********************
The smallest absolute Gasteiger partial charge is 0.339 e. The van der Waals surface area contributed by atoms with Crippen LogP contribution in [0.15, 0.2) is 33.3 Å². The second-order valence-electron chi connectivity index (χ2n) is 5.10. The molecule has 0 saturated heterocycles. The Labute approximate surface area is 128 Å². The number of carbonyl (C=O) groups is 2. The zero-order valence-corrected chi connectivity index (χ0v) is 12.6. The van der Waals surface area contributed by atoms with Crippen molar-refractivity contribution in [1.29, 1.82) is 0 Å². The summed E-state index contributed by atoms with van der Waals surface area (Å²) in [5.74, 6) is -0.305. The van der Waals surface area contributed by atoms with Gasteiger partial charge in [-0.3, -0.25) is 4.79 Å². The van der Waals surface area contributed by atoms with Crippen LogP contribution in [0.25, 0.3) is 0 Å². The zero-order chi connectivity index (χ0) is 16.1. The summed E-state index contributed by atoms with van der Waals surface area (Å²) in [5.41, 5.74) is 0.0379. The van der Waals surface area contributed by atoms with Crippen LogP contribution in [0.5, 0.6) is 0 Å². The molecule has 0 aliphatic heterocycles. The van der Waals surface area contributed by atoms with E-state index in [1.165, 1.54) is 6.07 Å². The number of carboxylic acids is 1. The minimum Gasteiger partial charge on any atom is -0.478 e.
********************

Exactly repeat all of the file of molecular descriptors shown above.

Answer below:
The smallest absolute Gasteiger partial charge is 0.339 e. The van der Waals surface area contributed by atoms with Crippen LogP contribution in [0.15, 0.2) is 33.3 Å². The second-order valence-electron chi connectivity index (χ2n) is 5.10. The molecule has 0 saturated heterocycles. The Labute approximate surface area is 128 Å². The number of carbonyl (C=O) groups is 2. The zero-order valence-corrected chi connectivity index (χ0v) is 12.6. The van der Waals surface area contributed by atoms with Crippen molar-refractivity contribution in [1.29, 1.82) is 0 Å². The summed E-state index contributed by atoms with van der Waals surface area (Å²) in [5.74, 6) is -0.305. The van der Waals surface area contributed by atoms with Gasteiger partial charge in [-0.3, -0.25) is 4.79 Å². The van der Waals surface area contributed by atoms with Crippen LogP contribution in [0.25, 0.3) is 0 Å². The zero-order chi connectivity index (χ0) is 16.1. The summed E-state index contributed by atoms with van der Waals surface area (Å²) in [5.41, 5.74) is 0.0379. The van der Waals surface area contributed by atoms with Crippen LogP contribution in [0.5, 0.6) is 0 Å². The molecule has 0 aliphatic heterocycles. The van der Waals surface area contributed by atoms with E-state index in [1.165, 1.54) is 6.07 Å². The number of carboxylic acids is 1. The minimum Gasteiger partial charge on any atom is -0.478 e.